|Police fired tear gas at a group of hooded youths, who had thrown petrol bombs, rocks and sticks [AFP]
Thousands of people have taken to the streets of Athens, the Greek capital, as unions began a 24-hour nation-wide walkout in protest against the government's austerity measures.
A group of hooded youths threw petrol bombs, rocks and sticks at police, who responded with tear gas, as around 15,000 people marched to parliament.
At least seven people were injured, reports said, and police said they had detained five people for questioning.
Public services including trains, ferries and flights have been disrupted or halted by the strike, which began on Wednesday morning.
The action comes as the Greek government seeks new terms for its $158bn joint European Union-International Monetary Fund bailout, and reports that the country may need additional support.
The government has already brought in a range of tough spending cuts to comply with the bailout, but the unpopular measures have led to massive protests over the past year.
This month, the government is planning to pass further measures aimed at saving an estimated $33bn through 2015.
"We strongly protest against the unfair and harsh policies that have pushed up unemployment, widen false employment and trample on worker rights," GSEE, the leading Greek union, said as the strike began.
In Athens' port of Piraeus striking ferry electrician Athanassios Sidiropoulos said the government was trying to scrap rights won over the course of decades by working classes.
"All seamen should have pension and healthcare rights, collective labour contracts, healthcare contributions,'' he told the AP news agency.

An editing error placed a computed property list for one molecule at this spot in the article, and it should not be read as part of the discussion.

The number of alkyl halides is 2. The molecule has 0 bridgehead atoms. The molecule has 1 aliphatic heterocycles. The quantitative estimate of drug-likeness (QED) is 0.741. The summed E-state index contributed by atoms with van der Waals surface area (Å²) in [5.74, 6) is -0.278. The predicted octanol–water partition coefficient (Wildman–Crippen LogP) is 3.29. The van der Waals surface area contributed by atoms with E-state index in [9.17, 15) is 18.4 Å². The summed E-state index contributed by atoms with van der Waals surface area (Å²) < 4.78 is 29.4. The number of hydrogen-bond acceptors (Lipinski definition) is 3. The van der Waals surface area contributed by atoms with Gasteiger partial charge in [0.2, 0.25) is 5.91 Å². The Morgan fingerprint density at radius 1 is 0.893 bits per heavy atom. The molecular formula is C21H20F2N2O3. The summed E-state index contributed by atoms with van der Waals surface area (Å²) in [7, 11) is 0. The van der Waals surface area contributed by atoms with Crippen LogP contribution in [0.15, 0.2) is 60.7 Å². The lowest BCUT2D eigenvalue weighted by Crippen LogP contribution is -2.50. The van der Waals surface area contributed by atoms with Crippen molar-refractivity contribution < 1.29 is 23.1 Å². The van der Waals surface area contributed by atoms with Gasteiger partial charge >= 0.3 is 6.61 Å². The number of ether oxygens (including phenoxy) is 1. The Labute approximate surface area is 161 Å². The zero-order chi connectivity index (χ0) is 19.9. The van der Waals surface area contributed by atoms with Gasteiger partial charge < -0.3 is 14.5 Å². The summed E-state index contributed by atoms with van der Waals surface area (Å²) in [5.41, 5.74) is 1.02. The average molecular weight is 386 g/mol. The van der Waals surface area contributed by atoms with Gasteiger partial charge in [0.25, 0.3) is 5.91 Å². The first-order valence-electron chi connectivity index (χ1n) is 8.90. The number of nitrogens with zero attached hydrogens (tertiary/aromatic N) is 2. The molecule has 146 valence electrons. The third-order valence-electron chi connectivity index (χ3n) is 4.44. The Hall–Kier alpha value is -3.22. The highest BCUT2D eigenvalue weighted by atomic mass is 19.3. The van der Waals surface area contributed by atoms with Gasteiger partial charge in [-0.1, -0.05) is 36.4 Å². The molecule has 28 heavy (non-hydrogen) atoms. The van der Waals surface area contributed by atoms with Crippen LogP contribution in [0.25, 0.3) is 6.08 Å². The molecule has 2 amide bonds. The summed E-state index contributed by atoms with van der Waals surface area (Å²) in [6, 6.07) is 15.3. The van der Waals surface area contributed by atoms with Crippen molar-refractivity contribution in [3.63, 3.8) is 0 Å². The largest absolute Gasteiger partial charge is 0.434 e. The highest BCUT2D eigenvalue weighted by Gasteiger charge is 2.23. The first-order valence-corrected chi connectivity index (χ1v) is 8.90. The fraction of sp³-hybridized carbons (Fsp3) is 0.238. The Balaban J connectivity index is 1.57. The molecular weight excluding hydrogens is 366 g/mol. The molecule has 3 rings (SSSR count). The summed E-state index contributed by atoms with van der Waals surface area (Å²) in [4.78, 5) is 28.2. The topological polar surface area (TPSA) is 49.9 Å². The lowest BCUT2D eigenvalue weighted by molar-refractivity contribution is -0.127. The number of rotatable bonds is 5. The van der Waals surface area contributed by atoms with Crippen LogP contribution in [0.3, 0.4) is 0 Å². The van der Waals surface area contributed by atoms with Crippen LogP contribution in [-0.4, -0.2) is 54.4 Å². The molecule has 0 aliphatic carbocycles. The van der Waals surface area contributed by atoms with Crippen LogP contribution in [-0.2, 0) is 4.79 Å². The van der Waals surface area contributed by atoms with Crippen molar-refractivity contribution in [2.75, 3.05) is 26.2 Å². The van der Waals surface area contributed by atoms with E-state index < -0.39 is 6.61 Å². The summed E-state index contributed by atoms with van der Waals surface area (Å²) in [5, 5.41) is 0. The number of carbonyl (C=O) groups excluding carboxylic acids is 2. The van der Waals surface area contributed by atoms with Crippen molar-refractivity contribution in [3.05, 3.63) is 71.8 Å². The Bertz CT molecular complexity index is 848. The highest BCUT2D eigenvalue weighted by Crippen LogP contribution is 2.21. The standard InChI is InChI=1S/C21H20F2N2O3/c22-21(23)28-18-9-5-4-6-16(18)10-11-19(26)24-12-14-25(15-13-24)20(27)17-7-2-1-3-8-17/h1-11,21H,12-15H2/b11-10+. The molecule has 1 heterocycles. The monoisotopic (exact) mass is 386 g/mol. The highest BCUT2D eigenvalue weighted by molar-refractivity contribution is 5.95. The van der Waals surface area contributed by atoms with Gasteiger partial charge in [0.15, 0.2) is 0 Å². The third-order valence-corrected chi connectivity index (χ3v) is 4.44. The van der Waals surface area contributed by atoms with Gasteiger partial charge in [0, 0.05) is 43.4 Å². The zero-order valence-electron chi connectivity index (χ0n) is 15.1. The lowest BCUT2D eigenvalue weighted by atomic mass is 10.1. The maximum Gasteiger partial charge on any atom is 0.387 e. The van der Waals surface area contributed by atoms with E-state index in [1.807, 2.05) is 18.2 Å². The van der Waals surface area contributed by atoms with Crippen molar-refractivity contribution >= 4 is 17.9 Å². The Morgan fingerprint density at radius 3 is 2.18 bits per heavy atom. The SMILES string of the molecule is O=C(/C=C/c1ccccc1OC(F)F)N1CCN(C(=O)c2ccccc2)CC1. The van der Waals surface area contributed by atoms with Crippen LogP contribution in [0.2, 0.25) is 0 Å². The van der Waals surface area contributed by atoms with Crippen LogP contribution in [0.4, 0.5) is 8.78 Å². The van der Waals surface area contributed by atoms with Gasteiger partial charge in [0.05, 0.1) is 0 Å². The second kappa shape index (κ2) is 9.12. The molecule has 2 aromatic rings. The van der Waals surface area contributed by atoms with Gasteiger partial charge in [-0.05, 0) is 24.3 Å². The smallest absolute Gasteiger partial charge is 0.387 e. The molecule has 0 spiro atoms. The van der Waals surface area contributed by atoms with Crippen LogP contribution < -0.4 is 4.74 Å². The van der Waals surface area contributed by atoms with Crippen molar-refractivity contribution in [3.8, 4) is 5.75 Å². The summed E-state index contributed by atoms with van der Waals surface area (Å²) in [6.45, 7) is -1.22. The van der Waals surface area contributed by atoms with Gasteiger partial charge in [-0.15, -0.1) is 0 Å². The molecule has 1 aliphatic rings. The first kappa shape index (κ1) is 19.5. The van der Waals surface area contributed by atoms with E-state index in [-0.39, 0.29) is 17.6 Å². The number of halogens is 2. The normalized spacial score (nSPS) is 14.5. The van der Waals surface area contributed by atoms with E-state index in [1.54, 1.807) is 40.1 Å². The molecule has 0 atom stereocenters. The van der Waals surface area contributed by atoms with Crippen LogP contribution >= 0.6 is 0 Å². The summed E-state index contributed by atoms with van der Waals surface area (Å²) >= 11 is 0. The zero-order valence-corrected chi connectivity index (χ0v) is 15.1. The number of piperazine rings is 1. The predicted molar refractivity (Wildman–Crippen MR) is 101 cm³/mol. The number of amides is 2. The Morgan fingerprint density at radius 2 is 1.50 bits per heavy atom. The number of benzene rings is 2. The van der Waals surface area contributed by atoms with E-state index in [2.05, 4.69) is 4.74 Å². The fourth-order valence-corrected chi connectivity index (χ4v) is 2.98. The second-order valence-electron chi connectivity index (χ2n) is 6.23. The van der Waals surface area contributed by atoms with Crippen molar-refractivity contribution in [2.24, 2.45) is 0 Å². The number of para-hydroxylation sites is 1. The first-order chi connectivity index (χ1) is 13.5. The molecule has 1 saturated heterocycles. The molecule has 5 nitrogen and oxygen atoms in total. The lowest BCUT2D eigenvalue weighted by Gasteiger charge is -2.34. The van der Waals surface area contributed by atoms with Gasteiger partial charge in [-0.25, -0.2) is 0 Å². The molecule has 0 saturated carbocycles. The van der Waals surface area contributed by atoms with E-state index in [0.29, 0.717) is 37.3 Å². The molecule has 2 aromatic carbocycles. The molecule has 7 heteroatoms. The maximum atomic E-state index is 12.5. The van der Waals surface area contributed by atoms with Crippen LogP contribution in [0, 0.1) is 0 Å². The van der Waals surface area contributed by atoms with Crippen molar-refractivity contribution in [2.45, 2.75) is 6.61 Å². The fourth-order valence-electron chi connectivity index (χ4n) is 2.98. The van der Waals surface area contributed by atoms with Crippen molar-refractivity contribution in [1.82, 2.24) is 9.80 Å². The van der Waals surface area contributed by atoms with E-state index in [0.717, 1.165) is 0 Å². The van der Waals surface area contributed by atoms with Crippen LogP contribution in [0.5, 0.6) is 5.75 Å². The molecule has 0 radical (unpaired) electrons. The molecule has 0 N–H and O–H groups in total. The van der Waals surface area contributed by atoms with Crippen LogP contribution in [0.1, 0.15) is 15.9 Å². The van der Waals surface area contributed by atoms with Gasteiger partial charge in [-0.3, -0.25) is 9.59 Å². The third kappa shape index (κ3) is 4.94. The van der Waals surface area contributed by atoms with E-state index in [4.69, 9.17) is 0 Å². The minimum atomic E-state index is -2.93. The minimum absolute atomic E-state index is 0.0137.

Around 3,000 members of the Communist-led PAME union marched through the streets of Athens, and separate street protests by other unions are scheduled later in the day.
Some banks were shut but others remained open for business, their fronts protected by rolled down shutters in anticipation of the demonstrations.
Greece's overall debt has exploded to $490bn, leading to mounting speculation, including among some Greek officials, that it will need alternative options to keep up with repayments when the EU-IMF loan runs out in 2013.
Senior EU and Greek officials have denied that any debt restructuring is on the agenda, although eurozone officials have begun to admit that Greece is likely to need more aid in some form.
At the weekend, the head of the Eurogroup of eurozone finance ministers, Jean-Claude Juncker, said that "we think that Greece does need a further adjustment programme".
Eurozone ministers are due to debate the crisis next week but no decision will be taken immediately, a German official told the Reuters news agency on Wednesday.
European Union Economic Affairs Commissioner Olli Rehn, who is the top EU official behind bailout negotiations, has said a decision on further aid is a few weeks away, pending the result of the audit.